Frequently Asked Questions

Why should I visit a hand surgeon?

A qualified hand surgeon is trained to diagnose and treat surgical and nonsurgical conditions of the hand, wrist and forearm. Hand surgeons have received additional specialized training in the treatment of hand conditions beyond their board specialty training.

What should I bring to my first appointment?

You should bring any records and x-rays, CTs, and MRIs pertaining to your problem, as well as your current list of medications, allergies and past medical history. You should also bring a government-issued photo ID and your insurance cards. It is also helpful to bring any splints that you may have used, so the doctor can make sure these are appropriate for your problem.

Will I have hand surgery on the day that I first see the doctor?

In most cases, the answer is NO. The hand surgeon must first see you in consultation and evaluate your problem and go over the various treatment options available for your particular problem. If the doctor determines that you have an urgent or emergent need for hand surgery, then you very well may have hand surgery that day. Most of the surgery is performed on an outpatient basis, but sometimes you may need to be admitted to the hospital. The doctor will explain what needs to be done in your particular case.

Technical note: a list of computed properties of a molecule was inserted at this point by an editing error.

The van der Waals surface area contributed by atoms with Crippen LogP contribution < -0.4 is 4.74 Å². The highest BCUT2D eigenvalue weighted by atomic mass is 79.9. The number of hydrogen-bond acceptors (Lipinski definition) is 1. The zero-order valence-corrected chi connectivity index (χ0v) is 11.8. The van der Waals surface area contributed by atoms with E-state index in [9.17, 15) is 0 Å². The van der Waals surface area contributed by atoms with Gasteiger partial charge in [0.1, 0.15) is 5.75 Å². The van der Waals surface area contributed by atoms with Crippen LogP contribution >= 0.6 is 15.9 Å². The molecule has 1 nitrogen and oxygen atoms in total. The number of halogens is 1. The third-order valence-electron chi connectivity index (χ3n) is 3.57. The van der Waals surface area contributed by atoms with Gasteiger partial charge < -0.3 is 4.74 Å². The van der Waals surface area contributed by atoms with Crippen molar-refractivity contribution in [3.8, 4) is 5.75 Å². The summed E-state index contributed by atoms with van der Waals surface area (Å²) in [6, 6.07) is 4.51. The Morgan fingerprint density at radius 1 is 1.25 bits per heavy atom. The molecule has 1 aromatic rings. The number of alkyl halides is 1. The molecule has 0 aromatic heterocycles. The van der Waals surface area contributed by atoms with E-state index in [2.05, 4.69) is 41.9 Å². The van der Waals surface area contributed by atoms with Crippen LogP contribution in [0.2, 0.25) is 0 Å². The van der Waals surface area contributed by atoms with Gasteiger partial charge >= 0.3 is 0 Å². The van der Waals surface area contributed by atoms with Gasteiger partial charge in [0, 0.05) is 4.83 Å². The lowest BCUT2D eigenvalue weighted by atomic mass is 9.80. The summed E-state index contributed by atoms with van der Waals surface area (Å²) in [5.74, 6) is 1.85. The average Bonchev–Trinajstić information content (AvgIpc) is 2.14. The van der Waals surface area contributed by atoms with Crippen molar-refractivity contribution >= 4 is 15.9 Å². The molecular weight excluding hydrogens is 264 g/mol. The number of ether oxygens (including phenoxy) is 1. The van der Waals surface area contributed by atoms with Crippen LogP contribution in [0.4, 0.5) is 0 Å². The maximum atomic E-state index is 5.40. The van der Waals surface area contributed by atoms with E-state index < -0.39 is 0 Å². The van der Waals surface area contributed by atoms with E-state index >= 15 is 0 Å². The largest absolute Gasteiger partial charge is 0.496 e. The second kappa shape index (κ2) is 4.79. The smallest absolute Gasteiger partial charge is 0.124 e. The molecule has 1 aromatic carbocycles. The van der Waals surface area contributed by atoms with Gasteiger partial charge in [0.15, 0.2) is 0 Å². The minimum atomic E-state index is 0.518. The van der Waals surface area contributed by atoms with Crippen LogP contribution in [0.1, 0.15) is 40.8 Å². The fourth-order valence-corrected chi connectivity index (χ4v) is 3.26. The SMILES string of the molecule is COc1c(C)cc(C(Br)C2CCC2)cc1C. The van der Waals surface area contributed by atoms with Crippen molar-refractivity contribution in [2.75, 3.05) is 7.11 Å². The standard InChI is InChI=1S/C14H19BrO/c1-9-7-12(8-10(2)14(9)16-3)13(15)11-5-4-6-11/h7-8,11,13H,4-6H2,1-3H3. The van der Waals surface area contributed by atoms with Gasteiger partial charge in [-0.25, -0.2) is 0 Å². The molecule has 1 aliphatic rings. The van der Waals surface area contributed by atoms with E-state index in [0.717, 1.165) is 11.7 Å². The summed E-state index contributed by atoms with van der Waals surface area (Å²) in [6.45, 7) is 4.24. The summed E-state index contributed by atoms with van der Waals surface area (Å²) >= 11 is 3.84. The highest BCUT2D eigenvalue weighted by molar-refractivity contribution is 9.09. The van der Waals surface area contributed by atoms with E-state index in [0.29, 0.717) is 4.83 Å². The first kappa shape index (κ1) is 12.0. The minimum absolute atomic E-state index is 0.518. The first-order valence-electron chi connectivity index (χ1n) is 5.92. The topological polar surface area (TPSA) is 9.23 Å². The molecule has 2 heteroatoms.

Why do I have to go to a hand therapist?

Not everyone that has a hand problem needs to see a hand therapist. However, hand therapy may be necessary to decrease pain and improve range of motion, desensitize and strengthen your hand, and teach you exercises to do at home to improve your condition. The hand therapist may even make a specialized splint for you, depending on the needs of your condition.

Hand therapists may be occupational or physical therapists who have had additional training and continuing education. Most hand therapists work very closely with hand surgeons so that as a team, we can return you to a productive lifestyle as efficiently as possible.

How do I safely remove a ring?

  1. Put Windex, liquid soap or some light oil on your finger and ring.
  2. Elevate your hand over your head for 5-10 minutes with ice around the ring and finger, in addition to lubricating the finger as above.
  3. You can wrap the finger from the fingertip to the ring snugly with Coban wrap and leave it in place for the 5-10 minutes that you are elevating and icing.
  4. Remove the Coban and attempt to slide the ring off with the lubricant of your choice.
  5. If this fails, you may need the ring to be cut with a ring cutter, which may be found in fire departments, emergency departments and many jewelry stores.